Diweng was not joking about the pub crawl. It seemed that every fifth or sixth house in the village had been turned into a temporary pub or cafe, with long trestle tables and wooden benches laid out underneath a canvas awning. People flooded the street, strolling from place to place and trying their hand at the many different games of chance on offer. It would have resembled a mediaeval village fair, except that nobody was selling anything except food and drink.

After about fifteen minutes of wandering through this surreal landscape, we arrived at a large wooden building set back from the road, with a large bamboo platform outside surrounded by rows of bench seats. This was the rumah gawai, the gawai house, built by the villagers to hold all their traditional rituals, and this was where the action would later take place.

I'd better explain at this point that Gawai Padi is not one single ritual. It is a series of seven rituals, the first taking place before the rice is even planted, and continuing throughout the growing season. The preliminary rituals are purely spiritual in nature however, and are designed to seek the blessing of the rice goddess for an abundant harvest. It is only this final ritual that turns into a celebration involving the whole community, and only when the harvest has been good (which it usually is). If the harvest is poor, a far more sombre ritual of atonement takes place.

The majority of Bidayuh people in the Bau area are Roman Catholic, and only a small number actually practise the old religion, with its animist and Hindu-Buddhist influences. However, Sarawak's legendary spirit of religious tolerance ensures that the festival is celebrated by almost everybody in the community. For the traditional believers it is the culmination of a whole year of carefully propriating the deities to ensure good fortune and an abundant harvest. For the Christian majority, it is a powerful affirmation of their Bidayuh identity.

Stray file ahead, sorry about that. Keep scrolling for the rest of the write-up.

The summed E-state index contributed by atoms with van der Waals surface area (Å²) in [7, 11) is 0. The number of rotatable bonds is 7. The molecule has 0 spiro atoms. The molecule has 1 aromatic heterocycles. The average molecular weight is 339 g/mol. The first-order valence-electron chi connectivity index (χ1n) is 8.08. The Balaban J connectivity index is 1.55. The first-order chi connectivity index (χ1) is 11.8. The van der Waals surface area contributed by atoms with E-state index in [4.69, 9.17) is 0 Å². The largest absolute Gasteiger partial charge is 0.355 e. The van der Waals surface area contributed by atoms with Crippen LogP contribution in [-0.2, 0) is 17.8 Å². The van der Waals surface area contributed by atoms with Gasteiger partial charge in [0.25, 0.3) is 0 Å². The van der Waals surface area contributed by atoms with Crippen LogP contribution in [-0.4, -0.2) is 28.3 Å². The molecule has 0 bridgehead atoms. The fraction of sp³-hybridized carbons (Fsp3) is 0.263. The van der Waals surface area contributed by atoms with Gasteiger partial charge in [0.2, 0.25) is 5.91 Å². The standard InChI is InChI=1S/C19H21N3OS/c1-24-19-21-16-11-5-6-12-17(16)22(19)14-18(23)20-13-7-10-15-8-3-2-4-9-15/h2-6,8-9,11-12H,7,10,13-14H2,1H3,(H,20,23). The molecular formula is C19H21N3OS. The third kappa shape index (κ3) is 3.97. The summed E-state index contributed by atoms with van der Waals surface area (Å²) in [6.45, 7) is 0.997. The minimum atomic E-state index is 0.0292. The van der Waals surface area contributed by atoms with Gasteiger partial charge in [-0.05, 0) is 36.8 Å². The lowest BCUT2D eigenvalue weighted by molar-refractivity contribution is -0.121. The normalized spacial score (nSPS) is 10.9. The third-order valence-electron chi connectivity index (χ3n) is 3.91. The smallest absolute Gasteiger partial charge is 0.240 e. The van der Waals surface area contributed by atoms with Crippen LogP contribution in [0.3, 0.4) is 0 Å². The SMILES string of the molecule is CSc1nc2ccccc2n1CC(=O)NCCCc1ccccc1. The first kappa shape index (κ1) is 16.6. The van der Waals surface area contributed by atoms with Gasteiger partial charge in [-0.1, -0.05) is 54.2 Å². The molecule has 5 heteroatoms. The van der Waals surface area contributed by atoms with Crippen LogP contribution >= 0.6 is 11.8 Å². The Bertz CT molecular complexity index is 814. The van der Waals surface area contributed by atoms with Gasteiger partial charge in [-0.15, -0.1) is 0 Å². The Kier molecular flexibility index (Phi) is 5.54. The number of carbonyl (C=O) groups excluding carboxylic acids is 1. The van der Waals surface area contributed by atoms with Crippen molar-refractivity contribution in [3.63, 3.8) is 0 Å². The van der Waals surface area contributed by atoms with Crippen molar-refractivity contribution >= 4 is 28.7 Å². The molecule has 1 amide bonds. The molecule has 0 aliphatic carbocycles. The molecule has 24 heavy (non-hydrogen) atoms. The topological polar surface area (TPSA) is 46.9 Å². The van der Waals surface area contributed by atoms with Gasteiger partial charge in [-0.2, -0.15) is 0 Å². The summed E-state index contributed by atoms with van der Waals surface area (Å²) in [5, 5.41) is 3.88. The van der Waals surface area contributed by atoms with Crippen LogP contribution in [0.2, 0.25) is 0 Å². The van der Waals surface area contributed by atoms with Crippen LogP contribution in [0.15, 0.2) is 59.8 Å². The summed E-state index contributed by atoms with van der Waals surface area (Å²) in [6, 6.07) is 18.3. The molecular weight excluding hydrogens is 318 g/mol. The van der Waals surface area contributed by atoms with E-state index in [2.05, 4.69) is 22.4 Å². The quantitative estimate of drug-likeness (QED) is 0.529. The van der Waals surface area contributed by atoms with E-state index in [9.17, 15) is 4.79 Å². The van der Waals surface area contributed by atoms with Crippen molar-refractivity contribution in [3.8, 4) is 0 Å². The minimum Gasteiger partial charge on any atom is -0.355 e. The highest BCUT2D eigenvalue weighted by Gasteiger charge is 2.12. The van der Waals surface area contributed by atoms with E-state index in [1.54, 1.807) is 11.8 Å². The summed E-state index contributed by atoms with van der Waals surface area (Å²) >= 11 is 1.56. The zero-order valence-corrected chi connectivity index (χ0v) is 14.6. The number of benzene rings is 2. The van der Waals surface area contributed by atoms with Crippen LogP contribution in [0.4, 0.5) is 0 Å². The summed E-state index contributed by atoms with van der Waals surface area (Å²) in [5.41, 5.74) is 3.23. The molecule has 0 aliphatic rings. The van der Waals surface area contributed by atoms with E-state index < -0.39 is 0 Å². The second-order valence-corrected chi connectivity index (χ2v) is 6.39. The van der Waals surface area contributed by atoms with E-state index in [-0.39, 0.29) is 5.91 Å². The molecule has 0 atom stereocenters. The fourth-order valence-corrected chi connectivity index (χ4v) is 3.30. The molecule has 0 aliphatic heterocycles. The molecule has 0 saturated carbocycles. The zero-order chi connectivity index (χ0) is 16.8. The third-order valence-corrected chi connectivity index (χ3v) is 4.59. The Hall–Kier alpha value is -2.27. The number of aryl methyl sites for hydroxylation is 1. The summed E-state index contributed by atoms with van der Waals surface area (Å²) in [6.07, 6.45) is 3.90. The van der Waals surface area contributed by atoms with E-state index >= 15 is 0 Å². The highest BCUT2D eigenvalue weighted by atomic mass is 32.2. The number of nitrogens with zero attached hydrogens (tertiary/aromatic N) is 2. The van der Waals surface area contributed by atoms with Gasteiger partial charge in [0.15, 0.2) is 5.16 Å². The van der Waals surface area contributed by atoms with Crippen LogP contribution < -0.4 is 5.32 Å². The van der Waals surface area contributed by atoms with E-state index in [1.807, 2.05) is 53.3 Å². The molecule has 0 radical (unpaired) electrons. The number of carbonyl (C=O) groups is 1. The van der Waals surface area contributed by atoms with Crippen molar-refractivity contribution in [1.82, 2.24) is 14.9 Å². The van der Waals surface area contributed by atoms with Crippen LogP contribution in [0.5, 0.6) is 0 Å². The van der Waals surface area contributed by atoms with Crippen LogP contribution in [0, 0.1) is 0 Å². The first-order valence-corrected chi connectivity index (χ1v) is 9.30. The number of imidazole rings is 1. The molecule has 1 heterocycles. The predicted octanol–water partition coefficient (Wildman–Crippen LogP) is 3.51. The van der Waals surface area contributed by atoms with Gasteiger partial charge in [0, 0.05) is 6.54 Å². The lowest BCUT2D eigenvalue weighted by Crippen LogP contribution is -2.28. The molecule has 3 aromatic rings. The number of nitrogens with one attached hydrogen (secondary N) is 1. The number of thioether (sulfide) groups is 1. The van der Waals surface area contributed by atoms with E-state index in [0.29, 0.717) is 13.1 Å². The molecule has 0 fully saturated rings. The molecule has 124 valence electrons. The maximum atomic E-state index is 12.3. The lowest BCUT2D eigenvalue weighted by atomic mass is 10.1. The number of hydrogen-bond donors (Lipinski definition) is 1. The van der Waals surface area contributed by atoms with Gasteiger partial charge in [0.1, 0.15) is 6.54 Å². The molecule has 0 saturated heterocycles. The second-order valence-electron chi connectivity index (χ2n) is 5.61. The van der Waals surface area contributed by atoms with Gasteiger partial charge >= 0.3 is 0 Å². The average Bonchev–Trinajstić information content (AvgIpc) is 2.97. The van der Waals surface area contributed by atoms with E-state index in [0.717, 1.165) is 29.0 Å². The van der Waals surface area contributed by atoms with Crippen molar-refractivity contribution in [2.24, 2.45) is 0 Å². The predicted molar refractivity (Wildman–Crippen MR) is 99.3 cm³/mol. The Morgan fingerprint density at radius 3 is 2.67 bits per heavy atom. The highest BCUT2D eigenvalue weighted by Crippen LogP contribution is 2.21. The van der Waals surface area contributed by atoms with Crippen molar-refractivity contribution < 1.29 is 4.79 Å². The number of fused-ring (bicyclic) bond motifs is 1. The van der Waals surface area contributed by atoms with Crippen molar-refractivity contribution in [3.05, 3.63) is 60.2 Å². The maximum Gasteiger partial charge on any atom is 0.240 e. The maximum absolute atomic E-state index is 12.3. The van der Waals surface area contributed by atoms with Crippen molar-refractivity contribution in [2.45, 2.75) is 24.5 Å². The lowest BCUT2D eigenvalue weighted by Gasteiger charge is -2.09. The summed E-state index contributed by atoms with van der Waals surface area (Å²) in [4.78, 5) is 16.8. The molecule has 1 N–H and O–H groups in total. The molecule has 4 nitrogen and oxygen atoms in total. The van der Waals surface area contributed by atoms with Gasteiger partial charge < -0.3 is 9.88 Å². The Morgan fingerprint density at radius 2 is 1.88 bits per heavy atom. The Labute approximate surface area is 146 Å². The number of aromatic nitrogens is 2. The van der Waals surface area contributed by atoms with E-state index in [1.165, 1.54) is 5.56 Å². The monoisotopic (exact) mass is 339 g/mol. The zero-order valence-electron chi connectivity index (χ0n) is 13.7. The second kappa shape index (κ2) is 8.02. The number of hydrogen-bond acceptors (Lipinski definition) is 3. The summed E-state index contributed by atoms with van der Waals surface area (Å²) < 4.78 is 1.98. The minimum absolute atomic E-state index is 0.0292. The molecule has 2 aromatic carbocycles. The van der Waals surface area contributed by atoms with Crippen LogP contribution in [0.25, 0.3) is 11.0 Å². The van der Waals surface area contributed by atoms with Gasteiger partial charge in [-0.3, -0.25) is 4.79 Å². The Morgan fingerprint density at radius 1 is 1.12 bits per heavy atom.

Inside the rumah gawai, two groups were sitting in circles, quietly chanting. One group comprised the tua gawai (the male spirit medium and leader of the ritual) and the male elders of the village, clad in white robes with colourful turbans on their heads. The other group was the priestesses, wearing colourful skullcaps, embroidered black tunics and skirts of rich brocade fabrics with traditional motifs. The chanting was to summon the rice goddess to feast upon the offerings that had been prepared for her, and to accept the thanks of the people for a good harvest.

Outside on the bamboo platform stood a sturdy altar holding the offerings for the goddess and her fellow deities. Like most Borneo peoples, the Bidayuh believe that the gods have similar tastes to humans, so the altar was laden with traditional goodies such as betel nut, rice wine, tobacco, glutinous rice and freshly cooked wild boar. On the verandah of the rumah gawai, a fair selection of drums and gongs had been set up, and were being played with great enthusiasm by people of all ages.